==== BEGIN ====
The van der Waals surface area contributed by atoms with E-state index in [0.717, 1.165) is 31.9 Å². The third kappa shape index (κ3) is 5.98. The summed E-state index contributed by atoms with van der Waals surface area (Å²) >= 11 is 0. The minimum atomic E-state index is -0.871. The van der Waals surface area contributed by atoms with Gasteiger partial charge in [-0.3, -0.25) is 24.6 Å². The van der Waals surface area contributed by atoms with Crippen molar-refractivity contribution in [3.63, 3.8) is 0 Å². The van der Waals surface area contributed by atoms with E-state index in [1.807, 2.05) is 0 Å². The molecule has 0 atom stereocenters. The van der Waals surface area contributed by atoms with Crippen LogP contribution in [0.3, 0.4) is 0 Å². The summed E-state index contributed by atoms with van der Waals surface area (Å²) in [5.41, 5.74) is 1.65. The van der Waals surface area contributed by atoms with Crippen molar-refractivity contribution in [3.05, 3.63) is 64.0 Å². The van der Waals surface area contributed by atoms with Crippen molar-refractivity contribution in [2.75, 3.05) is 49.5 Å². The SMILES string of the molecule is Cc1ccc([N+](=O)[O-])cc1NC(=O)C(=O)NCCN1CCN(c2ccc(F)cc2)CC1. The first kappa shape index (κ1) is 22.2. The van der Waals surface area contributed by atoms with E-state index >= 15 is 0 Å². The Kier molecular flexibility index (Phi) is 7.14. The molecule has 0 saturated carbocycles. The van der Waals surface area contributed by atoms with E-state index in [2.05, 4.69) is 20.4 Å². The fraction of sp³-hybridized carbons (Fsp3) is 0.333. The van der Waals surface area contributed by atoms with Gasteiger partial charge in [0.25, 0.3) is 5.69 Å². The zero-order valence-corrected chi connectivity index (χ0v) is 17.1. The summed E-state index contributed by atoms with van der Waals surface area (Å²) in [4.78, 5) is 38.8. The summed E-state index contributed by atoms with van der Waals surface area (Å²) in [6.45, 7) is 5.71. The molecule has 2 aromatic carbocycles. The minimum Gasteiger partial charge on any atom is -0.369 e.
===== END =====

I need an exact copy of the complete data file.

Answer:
The van der Waals surface area contributed by atoms with E-state index in [0.717, 1.165) is 31.9 Å². The third kappa shape index (κ3) is 5.98. The summed E-state index contributed by atoms with van der Waals surface area (Å²) >= 11 is 0. The minimum atomic E-state index is -0.871. The van der Waals surface area contributed by atoms with Gasteiger partial charge in [-0.3, -0.25) is 24.6 Å². The van der Waals surface area contributed by atoms with Crippen molar-refractivity contribution in [3.63, 3.8) is 0 Å². The van der Waals surface area contributed by atoms with E-state index in [1.807, 2.05) is 0 Å². The molecule has 0 atom stereocenters. The van der Waals surface area contributed by atoms with Crippen LogP contribution in [0.3, 0.4) is 0 Å². The summed E-state index contributed by atoms with van der Waals surface area (Å²) in [5.41, 5.74) is 1.65. The van der Waals surface area contributed by atoms with Crippen molar-refractivity contribution in [3.05, 3.63) is 64.0 Å². The van der Waals surface area contributed by atoms with Crippen molar-refractivity contribution in [2.75, 3.05) is 49.5 Å². The SMILES string of the molecule is Cc1ccc([N+](=O)[O-])cc1NC(=O)C(=O)NCCN1CCN(c2ccc(F)cc2)CC1. The first kappa shape index (κ1) is 22.2. The van der Waals surface area contributed by atoms with E-state index >= 15 is 0 Å². The Kier molecular flexibility index (Phi) is 7.14. The molecule has 0 saturated carbocycles. The van der Waals surface area contributed by atoms with E-state index in [2.05, 4.69) is 20.4 Å². The fraction of sp³-hybridized carbons (Fsp3) is 0.333. The van der Waals surface area contributed by atoms with Gasteiger partial charge in [0.25, 0.3) is 5.69 Å². The zero-order valence-corrected chi connectivity index (χ0v) is 17.1. The summed E-state index contributed by atoms with van der Waals surface area (Å²) in [4.78, 5) is 38.8. The summed E-state index contributed by atoms with van der Waals surface area (Å²) in [6.45, 7) is 5.71. The molecule has 2 aromatic carbocycles. The minimum Gasteiger partial charge on any atom is -0.369 e.